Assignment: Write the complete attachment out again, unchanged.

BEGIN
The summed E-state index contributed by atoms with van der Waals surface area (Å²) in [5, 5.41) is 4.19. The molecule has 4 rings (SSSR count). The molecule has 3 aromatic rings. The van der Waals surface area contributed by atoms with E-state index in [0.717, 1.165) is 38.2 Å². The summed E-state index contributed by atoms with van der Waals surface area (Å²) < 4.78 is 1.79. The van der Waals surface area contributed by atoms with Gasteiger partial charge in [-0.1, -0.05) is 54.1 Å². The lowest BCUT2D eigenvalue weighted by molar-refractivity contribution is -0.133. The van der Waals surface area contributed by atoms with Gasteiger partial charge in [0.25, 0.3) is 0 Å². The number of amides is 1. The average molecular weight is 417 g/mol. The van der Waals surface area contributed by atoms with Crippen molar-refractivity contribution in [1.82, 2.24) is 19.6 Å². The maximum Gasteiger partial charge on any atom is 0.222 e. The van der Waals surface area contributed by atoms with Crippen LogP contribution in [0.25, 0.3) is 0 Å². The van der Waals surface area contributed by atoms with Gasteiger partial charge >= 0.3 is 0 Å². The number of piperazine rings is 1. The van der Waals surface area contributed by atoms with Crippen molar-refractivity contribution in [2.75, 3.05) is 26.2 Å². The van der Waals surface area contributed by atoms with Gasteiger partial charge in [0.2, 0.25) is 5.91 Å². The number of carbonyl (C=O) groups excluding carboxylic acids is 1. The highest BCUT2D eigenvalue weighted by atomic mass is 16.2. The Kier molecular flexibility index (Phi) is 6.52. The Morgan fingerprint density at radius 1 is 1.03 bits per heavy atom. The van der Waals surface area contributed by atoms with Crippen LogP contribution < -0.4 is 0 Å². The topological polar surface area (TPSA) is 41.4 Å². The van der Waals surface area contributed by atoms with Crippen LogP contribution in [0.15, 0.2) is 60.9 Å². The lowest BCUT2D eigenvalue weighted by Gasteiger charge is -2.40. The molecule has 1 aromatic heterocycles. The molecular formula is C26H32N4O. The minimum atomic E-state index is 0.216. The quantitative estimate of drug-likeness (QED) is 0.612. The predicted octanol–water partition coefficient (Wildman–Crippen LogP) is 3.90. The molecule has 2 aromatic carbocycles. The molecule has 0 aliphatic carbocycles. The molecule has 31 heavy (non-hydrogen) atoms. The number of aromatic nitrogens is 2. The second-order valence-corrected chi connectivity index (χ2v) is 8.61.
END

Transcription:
The summed E-state index contributed by atoms with van der Waals surface area (Å²) in [5, 5.41) is 4.19. The molecule has 4 rings (SSSR count). The molecule has 3 aromatic rings. The van der Waals surface area contributed by atoms with E-state index in [0.717, 1.165) is 38.2 Å². The summed E-state index contributed by atoms with van der Waals surface area (Å²) < 4.78 is 1.79. The van der Waals surface area contributed by atoms with Gasteiger partial charge in [-0.1, -0.05) is 54.1 Å². The lowest BCUT2D eigenvalue weighted by molar-refractivity contribution is -0.133. The van der Waals surface area contributed by atoms with Gasteiger partial charge in [0.25, 0.3) is 0 Å². The number of amides is 1. The average molecular weight is 417 g/mol. The van der Waals surface area contributed by atoms with Crippen molar-refractivity contribution in [1.82, 2.24) is 19.6 Å². The maximum Gasteiger partial charge on any atom is 0.222 e. The van der Waals surface area contributed by atoms with Crippen LogP contribution in [0.25, 0.3) is 0 Å². The van der Waals surface area contributed by atoms with Gasteiger partial charge >= 0.3 is 0 Å². The number of piperazine rings is 1. The van der Waals surface area contributed by atoms with Crippen molar-refractivity contribution in [2.75, 3.05) is 26.2 Å². The van der Waals surface area contributed by atoms with Gasteiger partial charge in [0.2, 0.25) is 5.91 Å². The number of carbonyl (C=O) groups excluding carboxylic acids is 1. The highest BCUT2D eigenvalue weighted by atomic mass is 16.2. The Kier molecular flexibility index (Phi) is 6.52. The Morgan fingerprint density at radius 1 is 1.03 bits per heavy atom. The van der Waals surface area contributed by atoms with Crippen LogP contribution < -0.4 is 0 Å². The topological polar surface area (TPSA) is 41.4 Å². The van der Waals surface area contributed by atoms with Crippen LogP contribution in [0.15, 0.2) is 60.9 Å². The lowest BCUT2D eigenvalue weighted by Gasteiger charge is -2.40. The molecule has 1 aromatic heterocycles. The molecular formula is C26H32N4O. The minimum atomic E-state index is 0.216. The quantitative estimate of drug-likeness (QED) is 0.612. The predicted octanol–water partition coefficient (Wildman–Crippen LogP) is 3.90. The molecule has 2 aromatic carbocycles. The molecule has 0 aliphatic carbocycles. The molecule has 31 heavy (non-hydrogen) atoms. The number of aromatic nitrogens is 2. The second-order valence-corrected chi connectivity index (χ2v) is 8.61.